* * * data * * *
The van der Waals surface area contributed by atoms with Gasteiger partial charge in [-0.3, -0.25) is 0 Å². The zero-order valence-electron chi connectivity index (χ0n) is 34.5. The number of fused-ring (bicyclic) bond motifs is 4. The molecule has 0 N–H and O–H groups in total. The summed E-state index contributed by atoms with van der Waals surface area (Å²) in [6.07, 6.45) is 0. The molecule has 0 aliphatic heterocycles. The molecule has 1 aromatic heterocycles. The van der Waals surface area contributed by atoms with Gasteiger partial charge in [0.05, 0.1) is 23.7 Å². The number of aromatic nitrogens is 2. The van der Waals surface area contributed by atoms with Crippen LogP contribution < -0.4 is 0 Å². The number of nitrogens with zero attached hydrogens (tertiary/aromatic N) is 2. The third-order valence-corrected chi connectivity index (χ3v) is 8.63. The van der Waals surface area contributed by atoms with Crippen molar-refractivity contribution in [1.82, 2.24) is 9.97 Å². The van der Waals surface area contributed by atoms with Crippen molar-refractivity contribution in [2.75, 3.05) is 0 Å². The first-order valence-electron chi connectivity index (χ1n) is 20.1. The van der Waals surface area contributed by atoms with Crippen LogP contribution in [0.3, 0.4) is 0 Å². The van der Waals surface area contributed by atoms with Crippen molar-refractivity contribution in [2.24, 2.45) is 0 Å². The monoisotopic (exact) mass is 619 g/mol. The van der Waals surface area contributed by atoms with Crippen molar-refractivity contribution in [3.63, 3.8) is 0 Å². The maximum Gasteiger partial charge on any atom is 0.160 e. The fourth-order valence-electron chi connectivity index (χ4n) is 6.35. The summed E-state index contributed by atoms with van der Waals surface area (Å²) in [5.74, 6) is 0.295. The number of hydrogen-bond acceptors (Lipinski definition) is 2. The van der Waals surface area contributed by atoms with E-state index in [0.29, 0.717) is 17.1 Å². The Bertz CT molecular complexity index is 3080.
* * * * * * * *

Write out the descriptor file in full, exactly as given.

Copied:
The van der Waals surface area contributed by atoms with Gasteiger partial charge in [-0.3, -0.25) is 0 Å². The zero-order valence-electron chi connectivity index (χ0n) is 34.5. The number of fused-ring (bicyclic) bond motifs is 4. The molecule has 0 N–H and O–H groups in total. The summed E-state index contributed by atoms with van der Waals surface area (Å²) in [6.07, 6.45) is 0. The molecule has 0 aliphatic heterocycles. The molecule has 1 aromatic heterocycles. The van der Waals surface area contributed by atoms with Gasteiger partial charge in [0.05, 0.1) is 23.7 Å². The number of aromatic nitrogens is 2. The van der Waals surface area contributed by atoms with Crippen LogP contribution < -0.4 is 0 Å². The number of nitrogens with zero attached hydrogens (tertiary/aromatic N) is 2. The third-order valence-corrected chi connectivity index (χ3v) is 8.63. The van der Waals surface area contributed by atoms with Crippen molar-refractivity contribution in [1.82, 2.24) is 9.97 Å². The van der Waals surface area contributed by atoms with Crippen molar-refractivity contribution in [2.75, 3.05) is 0 Å². The first-order valence-electron chi connectivity index (χ1n) is 20.1. The van der Waals surface area contributed by atoms with Crippen LogP contribution in [0.3, 0.4) is 0 Å². The van der Waals surface area contributed by atoms with Crippen molar-refractivity contribution in [2.24, 2.45) is 0 Å². The monoisotopic (exact) mass is 619 g/mol. The van der Waals surface area contributed by atoms with Crippen molar-refractivity contribution in [3.63, 3.8) is 0 Å². The maximum Gasteiger partial charge on any atom is 0.160 e. The fourth-order valence-electron chi connectivity index (χ4n) is 6.35. The summed E-state index contributed by atoms with van der Waals surface area (Å²) in [5.74, 6) is 0.295. The number of hydrogen-bond acceptors (Lipinski definition) is 2. The van der Waals surface area contributed by atoms with E-state index in [0.29, 0.717) is 17.1 Å². The Bertz CT molecular complexity index is 3080.